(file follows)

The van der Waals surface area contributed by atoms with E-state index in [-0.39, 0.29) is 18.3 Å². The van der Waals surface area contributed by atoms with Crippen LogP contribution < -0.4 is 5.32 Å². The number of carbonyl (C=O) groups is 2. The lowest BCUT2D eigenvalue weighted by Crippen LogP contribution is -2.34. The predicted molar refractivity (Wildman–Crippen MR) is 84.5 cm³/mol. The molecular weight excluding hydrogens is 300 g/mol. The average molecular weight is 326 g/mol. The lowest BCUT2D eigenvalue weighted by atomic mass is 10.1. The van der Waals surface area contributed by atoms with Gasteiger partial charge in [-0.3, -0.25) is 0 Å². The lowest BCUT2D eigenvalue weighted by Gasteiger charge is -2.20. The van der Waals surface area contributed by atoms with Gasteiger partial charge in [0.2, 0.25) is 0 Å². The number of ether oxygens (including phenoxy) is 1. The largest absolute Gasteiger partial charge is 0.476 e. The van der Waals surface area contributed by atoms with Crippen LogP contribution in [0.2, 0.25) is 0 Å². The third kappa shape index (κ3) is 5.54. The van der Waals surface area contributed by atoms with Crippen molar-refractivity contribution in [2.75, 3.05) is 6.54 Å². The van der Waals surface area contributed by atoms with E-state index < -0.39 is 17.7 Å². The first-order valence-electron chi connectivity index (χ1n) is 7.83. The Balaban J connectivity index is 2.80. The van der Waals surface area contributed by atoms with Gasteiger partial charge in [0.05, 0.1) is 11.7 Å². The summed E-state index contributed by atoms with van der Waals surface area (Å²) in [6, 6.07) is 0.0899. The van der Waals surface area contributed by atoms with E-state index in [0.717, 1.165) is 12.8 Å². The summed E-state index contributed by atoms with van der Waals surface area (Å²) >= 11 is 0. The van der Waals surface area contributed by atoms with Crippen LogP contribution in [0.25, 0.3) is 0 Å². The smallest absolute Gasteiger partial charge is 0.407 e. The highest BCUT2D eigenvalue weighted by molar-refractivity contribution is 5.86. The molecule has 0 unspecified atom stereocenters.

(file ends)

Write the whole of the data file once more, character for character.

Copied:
The van der Waals surface area contributed by atoms with E-state index in [-0.39, 0.29) is 18.3 Å². The van der Waals surface area contributed by atoms with Crippen LogP contribution < -0.4 is 5.32 Å². The number of carbonyl (C=O) groups is 2. The lowest BCUT2D eigenvalue weighted by Crippen LogP contribution is -2.34. The predicted molar refractivity (Wildman–Crippen MR) is 84.5 cm³/mol. The molecular weight excluding hydrogens is 300 g/mol. The average molecular weight is 326 g/mol. The lowest BCUT2D eigenvalue weighted by atomic mass is 10.1. The van der Waals surface area contributed by atoms with Gasteiger partial charge in [-0.3, -0.25) is 0 Å². The lowest BCUT2D eigenvalue weighted by Gasteiger charge is -2.20. The van der Waals surface area contributed by atoms with Gasteiger partial charge in [0.2, 0.25) is 0 Å². The number of ether oxygens (including phenoxy) is 1. The largest absolute Gasteiger partial charge is 0.476 e. The van der Waals surface area contributed by atoms with Crippen LogP contribution in [0.2, 0.25) is 0 Å². The third kappa shape index (κ3) is 5.54. The van der Waals surface area contributed by atoms with Crippen molar-refractivity contribution in [2.75, 3.05) is 6.54 Å². The van der Waals surface area contributed by atoms with E-state index < -0.39 is 17.7 Å². The first-order valence-electron chi connectivity index (χ1n) is 7.83. The Balaban J connectivity index is 2.80. The van der Waals surface area contributed by atoms with Gasteiger partial charge in [0.05, 0.1) is 11.7 Å². The summed E-state index contributed by atoms with van der Waals surface area (Å²) in [6, 6.07) is 0.0899. The van der Waals surface area contributed by atoms with E-state index in [0.717, 1.165) is 12.8 Å². The summed E-state index contributed by atoms with van der Waals surface area (Å²) >= 11 is 0. The van der Waals surface area contributed by atoms with Crippen LogP contribution in [0.25, 0.3) is 0 Å². The smallest absolute Gasteiger partial charge is 0.407 e. The highest BCUT2D eigenvalue weighted by molar-refractivity contribution is 5.86. The molecule has 0 unspecified atom stereocenters.